United States District Court, M.D. Pennsylvania
D. Mariani United States District Judge
Mukesh Kumar, a detainee of the United States Immigration and
Customs Enforcement ("ICE''), currently confined
in the Pike County Correctional Facility, Lords Valley,
Pennsylvania, filed the above-captioned petition for writ of
habeas corpus pursuant to 28 U.S.C. § 2241. (Doc. 1).
Petitioner challenges his continued detention by ICE pending
removal, (/of, ). Petitioner seeks immediate release or an
individualized bond hearing. (Id. at p. 9).
Respondent indicates that if the Court enters an order
directing an individualized bond hearing before an
Immigration Judge, Respondent will coordinate with the
Immigration Court to schedule a bond hearing as expeditiously
as possible. (Doc. 5, p. 1). For the reasons set forth below,
the Court will grant a writ of habeas corpus directing an
Immigration Judge to conduct a bond hearing to determine if
Petitioner is a flight risk or danger to the community.
a native and citizen of India, arrived in the United States
at an unknown date and time, at an unknown location, and
without admission or parole from a United States immigration
officer. (Doc. 5-1, p. 3, Notice to Appear).
23, 2016, Petitioner was convicted of simple assault in
violation of 18 Pa.C.S. § 2701(a)(3) in the Court of
Common Pleas of Delaware County, Pennsylvania. (Doc. 1, pp.
3-4; Doc. 5-1, pp. 5-7, Record of Deportable/ inadmissible
Alien). See also Commonwealth v. Kumar,
CP-23-CR-0006727-2015 (Delaware Cty. Ct. Com.
PI.).Petitioner was sentenced to two (2) years
14, 2016, based on Petitioner's conviction, ICE commenced
removal proceedings against him charging him as removable
from the United States pursuant section 212(a)(6)(A)(i) of
the Immigration and Nationality Act ("INA") for
being "an alien present in the United States without
being admitted or paroled, or who arrived in the United
States at any time or place other than as designated by the
Attorney General." (Doc. 5-1, p. 3, Notice to Appear).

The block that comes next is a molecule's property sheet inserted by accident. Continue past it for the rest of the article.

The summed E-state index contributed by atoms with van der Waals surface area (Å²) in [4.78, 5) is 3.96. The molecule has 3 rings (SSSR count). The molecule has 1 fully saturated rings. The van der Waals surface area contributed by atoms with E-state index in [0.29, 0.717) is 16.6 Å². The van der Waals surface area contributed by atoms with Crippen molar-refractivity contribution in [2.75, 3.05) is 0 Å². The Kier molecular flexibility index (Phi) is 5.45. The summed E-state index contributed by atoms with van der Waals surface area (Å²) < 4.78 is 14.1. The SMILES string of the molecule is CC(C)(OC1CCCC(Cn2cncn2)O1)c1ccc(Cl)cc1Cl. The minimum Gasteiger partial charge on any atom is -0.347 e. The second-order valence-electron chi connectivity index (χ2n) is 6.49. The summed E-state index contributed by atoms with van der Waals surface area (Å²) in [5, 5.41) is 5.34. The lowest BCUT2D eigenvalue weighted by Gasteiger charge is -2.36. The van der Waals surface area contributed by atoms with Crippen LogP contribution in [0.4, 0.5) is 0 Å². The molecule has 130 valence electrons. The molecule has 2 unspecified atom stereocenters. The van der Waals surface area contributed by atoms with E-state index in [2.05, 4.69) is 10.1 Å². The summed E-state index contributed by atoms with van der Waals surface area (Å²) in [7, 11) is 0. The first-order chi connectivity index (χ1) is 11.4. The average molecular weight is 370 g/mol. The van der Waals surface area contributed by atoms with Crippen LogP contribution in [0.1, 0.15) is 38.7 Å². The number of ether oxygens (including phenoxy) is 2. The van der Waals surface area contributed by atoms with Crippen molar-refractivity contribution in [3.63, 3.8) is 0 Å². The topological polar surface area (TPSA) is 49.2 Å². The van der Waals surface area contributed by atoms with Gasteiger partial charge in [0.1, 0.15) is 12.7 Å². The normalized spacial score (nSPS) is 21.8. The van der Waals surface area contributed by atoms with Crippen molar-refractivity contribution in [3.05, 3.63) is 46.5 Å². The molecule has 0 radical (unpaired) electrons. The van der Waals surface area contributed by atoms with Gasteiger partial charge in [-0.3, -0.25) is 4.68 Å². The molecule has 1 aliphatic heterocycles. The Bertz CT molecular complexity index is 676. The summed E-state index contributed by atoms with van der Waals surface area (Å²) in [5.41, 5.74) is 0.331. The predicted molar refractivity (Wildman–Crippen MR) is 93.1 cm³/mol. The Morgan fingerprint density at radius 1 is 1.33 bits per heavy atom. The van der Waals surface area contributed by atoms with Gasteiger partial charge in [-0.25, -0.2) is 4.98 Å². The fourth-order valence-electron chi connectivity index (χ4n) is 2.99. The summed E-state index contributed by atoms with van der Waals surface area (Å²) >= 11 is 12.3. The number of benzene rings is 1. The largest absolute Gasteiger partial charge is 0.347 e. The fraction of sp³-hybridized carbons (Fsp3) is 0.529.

Petitioner was taken into ICE custody on that same date.
(Doc. 1, p. 1).
sought a change in his custody status pursuant to 8 C.F.R.
§ 236.1(c). (Doc. 5-1, p. 8, Order of Immigration Judge
dated August 8, 2016). On August 8, 2016, an Immigration
Judge denied Petitioner's request for a change in custody
August 9, 2016, ICE filed additional charges of
Inadmissibility/ Deportability pursuant to section
212(a)(2)(A)(i)(1) of the INA, because Petitioner was
convicted of a crime involving moral turpitude. (Doc. 5-1, p.
9, Additional Charges of Inadmissibility/ Deportability).
filed a motion to reconsider the August 8, 2016 order denying
his request for a change in custody status. (Doc. 5-1, pp.
10-12, Order of the Immigration Judge on Motion to Reconsider
August 8, 2016 Order). On September 7, 2016, an Immigration
Judge denied Petitioner's motion to reconsider.
March 7, 2017, an Immigration Judge ordered Petitioner
removed from the United States to India. (Doc. 5-1, pp.
13-28, Order of the Immigration Judge). The March 7, 2017
order also denied Petitioner's application for asylum
pursuant to section 208(a) of the INA, denied
Petitioner's application for withholding of removal, and
denied Petitioner's application for protection under the
Convention Against Torture. (Id.).
March 28, 2017, Petitioner filed a notice of appeal of the
Immigration Judge's decision. (Doc. 5-1, pp. 29-31,
Notice of Appeal from a Decision of an Immigration Judge).
The appeal remains pending before the Board of Immigration
Appeals ("BIA"). (Id.).
Court has jurisdiction over Petitioner's habeas petition
and his claims challenging his prolonged pre-final order
detention by ICE at the Pike County Correctional Facility as
illegal and unconstitutional. See Leslie v. Attorney
General of U.S., 363 F.App'x 955, 957, n.1 (3d Cir.
2010) (per curiam) (citation omitted), in
considering the petition for writ of habeas corpus, the Court
notes that Petitioner is not subject to a final order of
removal, as the immigration proceedings remain pending. Thus,
this Court is forced to address whether Petitioner is
entitled to habeas relief in the nature of his release from
the Pike County Correctional Facility pending the outcome of
his immigration proceedings, or to order a bond hearing.
Respondent indicates that if the Court orders an
individualized bond hearing before an Immigration Judge,
Respondent will coordinate with the Immigration Court to
schedule a bond hearing as expeditiously as possible. (Doc.
5, p. 1).
Petitioner's 2016 conviction, there did exist a clear
legal basis for ICE to detain him pending the outcome of
removal proceedings. See Diop v. ICE,656 F.3d 221,
230 (3d Cir. 2011). Pursuant to 8 U.S.C. § 1226(c), the
Attorney General must take into custody any alien who
"is inadmissible by reason of having committed any
offense covered in section 1182(a)(2) of this title." 8
U.S.C. § 1226(c)(1)(A). However, this "mandatory
detention" provision has limits. See Diop v.
ICE/Homeland Security,656 F.3d 221, 232 (3d Cir. 2011).
The Courts have cautioned that the constitutionality of
detention is, at least to some extent, a function of the
length of detention, id. Although mandatory
detention for some classes of aliens under § 1226(c) is
constitutional, Justice Kennedy's concurring opinion in
Demore v. Kim, et al., 538 U.S. 510, 532, (2003.)
emphasizes that continued detention can become
unconstitutional unless the government justifies its actions
at a hearing designed to ascertain whether continued
detention of the alien is necessary to achieve the law stated
purposes of preventing flight and minimizing potential